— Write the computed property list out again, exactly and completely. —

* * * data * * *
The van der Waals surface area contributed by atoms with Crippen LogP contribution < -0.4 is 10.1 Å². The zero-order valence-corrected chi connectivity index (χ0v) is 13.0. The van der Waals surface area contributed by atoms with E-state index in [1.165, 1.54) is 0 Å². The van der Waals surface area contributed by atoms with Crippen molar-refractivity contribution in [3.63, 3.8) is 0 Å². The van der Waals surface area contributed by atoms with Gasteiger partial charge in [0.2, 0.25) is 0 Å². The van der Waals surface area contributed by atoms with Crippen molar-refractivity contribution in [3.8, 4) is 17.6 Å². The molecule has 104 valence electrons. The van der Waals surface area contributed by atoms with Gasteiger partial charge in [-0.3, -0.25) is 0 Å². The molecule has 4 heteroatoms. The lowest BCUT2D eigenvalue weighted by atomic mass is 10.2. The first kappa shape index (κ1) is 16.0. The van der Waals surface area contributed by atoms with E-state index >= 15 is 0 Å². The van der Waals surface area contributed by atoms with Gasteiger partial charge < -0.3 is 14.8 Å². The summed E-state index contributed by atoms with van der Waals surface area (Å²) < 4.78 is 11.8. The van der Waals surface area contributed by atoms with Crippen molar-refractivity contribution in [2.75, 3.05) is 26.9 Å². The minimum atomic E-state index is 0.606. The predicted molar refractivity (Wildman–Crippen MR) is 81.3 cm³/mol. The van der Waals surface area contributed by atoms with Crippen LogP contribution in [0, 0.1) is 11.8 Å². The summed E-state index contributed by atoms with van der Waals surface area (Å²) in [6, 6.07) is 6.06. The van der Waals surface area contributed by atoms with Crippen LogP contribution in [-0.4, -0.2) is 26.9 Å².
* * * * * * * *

The van der Waals surface area contributed by atoms with Crippen LogP contribution < -0.4 is 10.1 Å². The zero-order valence-corrected chi connectivity index (χ0v) is 13.0. The van der Waals surface area contributed by atoms with E-state index in [1.165, 1.54) is 0 Å². The van der Waals surface area contributed by atoms with Crippen molar-refractivity contribution in [3.63, 3.8) is 0 Å². The van der Waals surface area contributed by atoms with Gasteiger partial charge in [0.2, 0.25) is 0 Å². The van der Waals surface area contributed by atoms with Crippen molar-refractivity contribution in [3.8, 4) is 17.6 Å². The molecule has 104 valence electrons. The van der Waals surface area contributed by atoms with Gasteiger partial charge in [-0.3, -0.25) is 0 Å². The molecule has 4 heteroatoms. The lowest BCUT2D eigenvalue weighted by atomic mass is 10.2. The first kappa shape index (κ1) is 16.0. The van der Waals surface area contributed by atoms with E-state index >= 15 is 0 Å². The van der Waals surface area contributed by atoms with Gasteiger partial charge < -0.3 is 14.8 Å². The summed E-state index contributed by atoms with van der Waals surface area (Å²) < 4.78 is 11.8. The van der Waals surface area contributed by atoms with Crippen molar-refractivity contribution in [2.75, 3.05) is 26.9 Å². The minimum atomic E-state index is 0.606. The predicted molar refractivity (Wildman–Crippen MR) is 81.3 cm³/mol. The van der Waals surface area contributed by atoms with Crippen LogP contribution in [0, 0.1) is 11.8 Å². The summed E-state index contributed by atoms with van der Waals surface area (Å²) in [6, 6.07) is 6.06. The van der Waals surface area contributed by atoms with Crippen LogP contribution in [-0.4, -0.2) is 26.9 Å².